- The German 1918 Offensives: A Case Study in the Operational Level of War
Zabecki has produced what will likely prove to be the definitive account of the German 1918 "Peace Offensives." Zabecki demonstrates why Germany lost both world wars: the German military proved spectacularly innovative and adaptable at the tactical level, but incapable of connecting the tactical with the larger operational and strategic levels of war. Ludendorff was strategically and politically myopic, Zabecki argues. His offensives were devoid of concrete military-political objectives which could have advanced [End Page 1263] Germany toward victory. Ludendorff's grand "operational" scheme was to launch a tactical offensive in depth and hope that a good opportunity he could exploit would develop. Ludendorff's strategic goal of absolute military victory was equally flawed. The end result was predictable: despite the greatest territorial gains since the opening months of the war, the "Peace Offensives" left the German Army in an operationally inferior position and further away from strategic victory. The army had expended its remaining strength in overly ambitious offensives that were pressed well beyond any prospect of success and left it defending a dramatically extended front. Most seriously, the German commanders failed to identify the Allied center of gravity—which Zabecki demonstrates was the BEF. But Zabecki goes beyond simply dissecting German failures. Instead he argues that the critical Allied vulnerability was the logistical rail net upon which the BEF depended. This had two strategically vulnerable choke points—Amiens and Hasbrouck. Had the Germans focused on capturing these communications centers, it would have entailed "dire consequences for the British Army on the continent" (p. 317).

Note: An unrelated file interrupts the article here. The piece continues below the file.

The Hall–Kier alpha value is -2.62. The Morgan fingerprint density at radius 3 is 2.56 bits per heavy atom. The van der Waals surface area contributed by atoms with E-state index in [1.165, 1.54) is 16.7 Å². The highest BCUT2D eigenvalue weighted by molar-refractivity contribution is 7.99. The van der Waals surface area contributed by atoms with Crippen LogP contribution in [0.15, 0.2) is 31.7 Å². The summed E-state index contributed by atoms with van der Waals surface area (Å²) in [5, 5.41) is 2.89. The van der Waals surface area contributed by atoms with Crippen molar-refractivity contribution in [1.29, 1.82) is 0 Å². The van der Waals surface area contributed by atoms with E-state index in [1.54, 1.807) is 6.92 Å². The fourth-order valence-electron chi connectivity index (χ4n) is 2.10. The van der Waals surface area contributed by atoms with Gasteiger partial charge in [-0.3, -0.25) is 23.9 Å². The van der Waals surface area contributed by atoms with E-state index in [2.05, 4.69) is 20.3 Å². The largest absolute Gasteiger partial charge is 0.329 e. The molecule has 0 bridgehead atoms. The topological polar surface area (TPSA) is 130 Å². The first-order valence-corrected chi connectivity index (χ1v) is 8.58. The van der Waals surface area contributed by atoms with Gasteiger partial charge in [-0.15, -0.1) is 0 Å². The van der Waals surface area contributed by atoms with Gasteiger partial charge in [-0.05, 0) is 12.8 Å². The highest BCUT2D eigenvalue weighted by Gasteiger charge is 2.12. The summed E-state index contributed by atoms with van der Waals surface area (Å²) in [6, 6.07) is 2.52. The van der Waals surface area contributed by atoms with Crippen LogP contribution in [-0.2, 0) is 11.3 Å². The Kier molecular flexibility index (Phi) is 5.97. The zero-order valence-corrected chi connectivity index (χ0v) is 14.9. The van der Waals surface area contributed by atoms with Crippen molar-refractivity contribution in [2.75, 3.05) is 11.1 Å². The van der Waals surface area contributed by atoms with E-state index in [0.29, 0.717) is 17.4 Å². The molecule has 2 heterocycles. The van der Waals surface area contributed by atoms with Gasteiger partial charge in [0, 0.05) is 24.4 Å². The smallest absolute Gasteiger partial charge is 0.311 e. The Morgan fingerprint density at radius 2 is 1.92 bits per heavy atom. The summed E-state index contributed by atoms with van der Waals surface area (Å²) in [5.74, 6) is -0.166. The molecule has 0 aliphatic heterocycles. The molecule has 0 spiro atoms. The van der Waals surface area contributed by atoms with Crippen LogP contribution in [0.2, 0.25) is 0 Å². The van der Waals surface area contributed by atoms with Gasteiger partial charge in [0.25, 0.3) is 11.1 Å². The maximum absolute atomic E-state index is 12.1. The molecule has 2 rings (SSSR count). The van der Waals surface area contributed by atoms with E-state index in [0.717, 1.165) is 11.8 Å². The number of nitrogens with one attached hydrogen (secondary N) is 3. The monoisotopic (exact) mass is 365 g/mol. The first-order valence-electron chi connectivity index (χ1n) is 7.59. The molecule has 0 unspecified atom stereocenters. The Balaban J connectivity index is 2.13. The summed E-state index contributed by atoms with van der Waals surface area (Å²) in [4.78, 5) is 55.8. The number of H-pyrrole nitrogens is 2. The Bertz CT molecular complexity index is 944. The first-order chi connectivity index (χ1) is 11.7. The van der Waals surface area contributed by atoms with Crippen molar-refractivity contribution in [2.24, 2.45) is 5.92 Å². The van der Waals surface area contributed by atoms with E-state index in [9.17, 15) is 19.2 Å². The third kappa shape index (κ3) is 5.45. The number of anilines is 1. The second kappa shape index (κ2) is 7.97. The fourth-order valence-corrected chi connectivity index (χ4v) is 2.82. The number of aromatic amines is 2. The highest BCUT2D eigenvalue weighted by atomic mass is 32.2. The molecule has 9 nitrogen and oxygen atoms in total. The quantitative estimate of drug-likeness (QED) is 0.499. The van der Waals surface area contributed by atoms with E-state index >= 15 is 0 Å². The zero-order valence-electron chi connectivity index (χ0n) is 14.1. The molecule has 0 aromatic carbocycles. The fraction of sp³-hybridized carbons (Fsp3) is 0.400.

Zabecki's study emphasizes two larger themes that are pertinent today. The first is that the Germans won most of the battles during the spring 1918 offensives but lost the war. How and why this occurred is an instructive lesson that has contemporary relevance. The second is his emphasis on the fundamental continuities in German operational art and strategic decision-making between 1914 and 1945. Zabecki argues that operational thinking in the German Army between 1919 and 1945 did not fundamentally advance but remained essentially "tactics writ large" (p. 324). In the latter stages of World War II the Germans attempted the same kind of flawed operational solutions to strategic problems that had caused Germany's defeat in the Great War. Here, Zabecki parallels the failed 1944 Ardennes offensive with the peace offensives of 1918. Both operations were opportunistic tactical breakthroughs devoid of operational dimensions. In sum, Zabecki implies that tactical-technological innovation and adaptation can not overcome defects in the conduct of war at the operational and strategic levels. Undoubtedly one the very best books on the Great War to have emerged in recent years—and a must read for anyone interested in the evolution of modern warfare and how militaries can win battle after battle but still lose a war.